JIS News

The Financial Services Commission (FSC) is implementing the Minimum Capital Test (MCT), which is a new capital standard for general insurers, that will better align capital provisions with insurance risks.
Executive Director of the FSC, Brian Wynter, who made the disclosure at a media luncheon held yesterday (May 16) at the Hilton Kingston hotel, said the FSC hopes to complete the introduction of the new standard during the current financial year. The briefing was held to update journalists on the activities of the Commission for 2006/07.
The new regime, which Mr. Wynter said is being introduced through dialogue and consultation with industry players, has “an even more refined approach to assessing and calculating risk, and what the proper capital should be against that risk. This is very important for us in Jamaica, particularly because of the catastrophe risk that we know we have to deal with in the catastrophe-prone geographical location that Jamaica is in”.
Meanwhile, Mr. Wynter informed that during the past financial year, the FSC continued to focus on improving the solvency ratios of regulated insurers by strengthening prudential standards and the processes by which they are managed.
Emphasizing the importance of this type of corporate governance, he said that, “it is a form of self-regulation that studies show improves significantly, the performance of companies, from the point of view of their shareholders and stakeholders. It is also true that this improves their soundness because a well-run company is a company that is very likely to conform to appropriate standards of performance, conduct, and solvency.and so we have been focusing on that in our monitoring to help the industry.”
In addition, he said, capital standards for both life and general insurance companies were increased in keeping with “the path that had been set a few years back in the reform (process) for a steady increase every couple of years in the required minimum capital for the industry”.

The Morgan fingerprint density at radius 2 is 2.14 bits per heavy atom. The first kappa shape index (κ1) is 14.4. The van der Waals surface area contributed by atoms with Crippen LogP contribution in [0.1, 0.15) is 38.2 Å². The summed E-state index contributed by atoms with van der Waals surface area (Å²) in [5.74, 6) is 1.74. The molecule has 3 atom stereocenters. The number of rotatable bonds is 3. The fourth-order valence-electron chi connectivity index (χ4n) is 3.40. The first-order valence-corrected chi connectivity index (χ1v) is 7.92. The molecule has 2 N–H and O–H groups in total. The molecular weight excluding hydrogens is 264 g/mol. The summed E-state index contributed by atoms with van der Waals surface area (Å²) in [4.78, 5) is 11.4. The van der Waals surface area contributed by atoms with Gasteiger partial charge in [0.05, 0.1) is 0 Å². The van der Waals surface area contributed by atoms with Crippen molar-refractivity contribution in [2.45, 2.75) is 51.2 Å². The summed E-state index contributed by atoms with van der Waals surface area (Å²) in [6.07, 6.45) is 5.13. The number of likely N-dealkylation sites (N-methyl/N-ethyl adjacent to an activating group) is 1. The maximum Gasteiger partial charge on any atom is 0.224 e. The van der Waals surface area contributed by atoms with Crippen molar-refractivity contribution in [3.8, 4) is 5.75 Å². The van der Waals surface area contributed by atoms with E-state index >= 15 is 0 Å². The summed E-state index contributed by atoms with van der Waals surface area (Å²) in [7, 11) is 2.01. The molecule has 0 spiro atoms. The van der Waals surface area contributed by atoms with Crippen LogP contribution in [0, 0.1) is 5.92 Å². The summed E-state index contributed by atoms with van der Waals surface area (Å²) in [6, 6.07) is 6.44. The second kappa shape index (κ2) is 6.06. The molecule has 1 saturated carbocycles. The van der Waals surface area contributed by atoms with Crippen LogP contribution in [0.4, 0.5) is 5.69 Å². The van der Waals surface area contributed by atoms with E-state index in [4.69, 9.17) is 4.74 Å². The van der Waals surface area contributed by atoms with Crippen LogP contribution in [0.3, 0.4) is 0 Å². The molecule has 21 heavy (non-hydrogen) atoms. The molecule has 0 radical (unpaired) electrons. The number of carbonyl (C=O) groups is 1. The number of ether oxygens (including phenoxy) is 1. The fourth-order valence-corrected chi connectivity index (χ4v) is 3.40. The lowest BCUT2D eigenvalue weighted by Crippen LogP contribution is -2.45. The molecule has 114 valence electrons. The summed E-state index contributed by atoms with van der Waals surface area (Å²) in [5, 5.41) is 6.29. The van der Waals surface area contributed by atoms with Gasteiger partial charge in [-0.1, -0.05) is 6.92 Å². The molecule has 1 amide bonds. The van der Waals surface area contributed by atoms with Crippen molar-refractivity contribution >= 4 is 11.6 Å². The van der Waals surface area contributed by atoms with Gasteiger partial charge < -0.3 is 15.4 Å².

At the end of 2006, the capital base of general insurers increased by 44 per cent compared with the level two years ago, while the ratio of capital to total assets improved by 9.5 percentage points. Life insurers registered a 39 per cent increase in capital levels over two years, with the capital ratio remaining broadly unchanged at just over 24 per cent, Mr. Wynter further informed.
During the period under review, the FSC also focused on improving the quality of the reinsurance programmes of general insurance companies, as well as the capacity of the regulator to monitor and assess them. “So, we have increased our own technical capacity to understand the insurance programme so that we can monitor them and also make recommendations for improvement,” he expounded.
Indeed, Mr. Wynter pointed out, during the year, reinsurance reviews were done for all general insurance companies and recommendations were made for the strengthening of the reinsurance programmes of some of these entities. “This is an ongoing activity and a very important one. The mitigation of all risks, in particular, catastrophe risks, require strong capital together with appropriate reinsurance programmes,” he stated.

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